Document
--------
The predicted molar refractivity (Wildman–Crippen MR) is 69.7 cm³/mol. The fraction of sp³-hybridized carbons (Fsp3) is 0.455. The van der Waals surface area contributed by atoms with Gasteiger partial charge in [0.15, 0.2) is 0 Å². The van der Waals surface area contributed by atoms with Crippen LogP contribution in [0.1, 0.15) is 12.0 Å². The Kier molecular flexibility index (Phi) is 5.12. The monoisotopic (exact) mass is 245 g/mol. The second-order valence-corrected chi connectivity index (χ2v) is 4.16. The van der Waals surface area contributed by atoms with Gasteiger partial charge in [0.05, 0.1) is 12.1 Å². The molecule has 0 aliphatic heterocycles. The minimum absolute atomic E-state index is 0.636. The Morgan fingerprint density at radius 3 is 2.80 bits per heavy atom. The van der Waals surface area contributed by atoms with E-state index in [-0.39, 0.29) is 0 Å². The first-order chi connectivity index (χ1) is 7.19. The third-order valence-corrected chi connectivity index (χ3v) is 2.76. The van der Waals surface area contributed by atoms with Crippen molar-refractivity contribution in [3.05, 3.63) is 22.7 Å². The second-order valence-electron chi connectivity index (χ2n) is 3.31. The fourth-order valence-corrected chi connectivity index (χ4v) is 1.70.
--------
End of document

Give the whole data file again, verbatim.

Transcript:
The predicted molar refractivity (Wildman–Crippen MR) is 69.7 cm³/mol. The fraction of sp³-hybridized carbons (Fsp3) is 0.455. The van der Waals surface area contributed by atoms with Gasteiger partial charge in [0.15, 0.2) is 0 Å². The van der Waals surface area contributed by atoms with Crippen LogP contribution in [0.1, 0.15) is 12.0 Å². The Kier molecular flexibility index (Phi) is 5.12. The monoisotopic (exact) mass is 245 g/mol. The second-order valence-corrected chi connectivity index (χ2v) is 4.16. The van der Waals surface area contributed by atoms with Gasteiger partial charge in [0.05, 0.1) is 12.1 Å². The molecule has 0 aliphatic heterocycles. The minimum absolute atomic E-state index is 0.636. The Morgan fingerprint density at radius 3 is 2.80 bits per heavy atom. The van der Waals surface area contributed by atoms with E-state index in [-0.39, 0.29) is 0 Å². The first-order chi connectivity index (χ1) is 7.19. The third-order valence-corrected chi connectivity index (χ3v) is 2.76. The van der Waals surface area contributed by atoms with Crippen molar-refractivity contribution in [3.05, 3.63) is 22.7 Å². The second-order valence-electron chi connectivity index (χ2n) is 3.31. The fourth-order valence-corrected chi connectivity index (χ4v) is 1.70.